I'm just as confused as you are.
If you ever come across this ingredient, usually in vacuum sealer bag at a Chinese grocery store, don't be afraid and give it a try. Even if you have mistaken other variations with fu cai, it won't matter much with the recipe below. Most likely you'll still end up with no fuss and flavorful food that goes well with steamed rice and dry noodles.
We all need to venture out once a while right? Just like me with tamarind and bacalhau.
Steamed ground pork with pickled semi-dried mustard greens 福菜蒸肉 -
- 1 lb ground pork
- 1 cup rinsed, dried, and finely chopped fu cai
- 1 stalk scallion (stemmed and chopped)
- 1 garlic clove (peeled and finely chopped)
- 1 egg
- 1/8 teaspoon soy sauce
- Small pinch black pepper
- Some sesame oil
Remove the fu cai from the vacuum sealer bag. Rinse and pat dry with kitchen towel. Remove the very bottom stem if necessary since this part might be tough to chew on. Finely chop the fu cai and set aside for later use.
Use a medium sized bowl or a deep plate, add in all the ingredients except for the sesame oil. Do not add too much soy sauce, it's only for the color and extra aroma.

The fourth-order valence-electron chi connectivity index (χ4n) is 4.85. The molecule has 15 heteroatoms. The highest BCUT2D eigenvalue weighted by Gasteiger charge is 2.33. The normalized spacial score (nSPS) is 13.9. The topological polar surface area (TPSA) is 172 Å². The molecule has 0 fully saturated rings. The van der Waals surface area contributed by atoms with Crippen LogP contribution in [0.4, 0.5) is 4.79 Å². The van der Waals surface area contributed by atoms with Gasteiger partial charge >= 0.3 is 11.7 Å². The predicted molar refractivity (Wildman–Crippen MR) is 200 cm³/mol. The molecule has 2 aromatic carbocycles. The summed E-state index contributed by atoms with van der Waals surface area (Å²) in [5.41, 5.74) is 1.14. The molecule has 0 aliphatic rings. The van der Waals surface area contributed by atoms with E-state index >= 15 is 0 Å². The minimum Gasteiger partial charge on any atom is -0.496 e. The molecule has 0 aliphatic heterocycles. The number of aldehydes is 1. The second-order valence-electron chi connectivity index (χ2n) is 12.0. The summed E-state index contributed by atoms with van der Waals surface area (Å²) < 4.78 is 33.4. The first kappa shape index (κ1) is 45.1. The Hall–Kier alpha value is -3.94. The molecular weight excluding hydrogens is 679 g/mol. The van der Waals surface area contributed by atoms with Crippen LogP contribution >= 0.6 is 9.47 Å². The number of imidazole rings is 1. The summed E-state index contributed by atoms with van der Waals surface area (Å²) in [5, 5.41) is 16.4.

Blend well and gently press down the mixture to flatten the surface.
Steam for 25 to 30 minutes. Once ready, wait till cool enough to handle the container by hand.
Serve the steamed fu cai pork as it is. You can also pour the juice to another bowl then cover the mixture with a big plate. Quickly and carefully invert the whole thing so the pork mixture now lies on the plate instead. Pour back the juice and drizzle some sesame oil.
You can also sprinkle some more black pepper and finely chopped scallion before serving.
Other steamed food recipes:
- Japanese cold side dish recipe - shio kombu with medium firm tofu
- Rice Cooker Recipe - Japanese Style Steamed Rice with Shio Kombu (塩昆布の炊き込みご飯)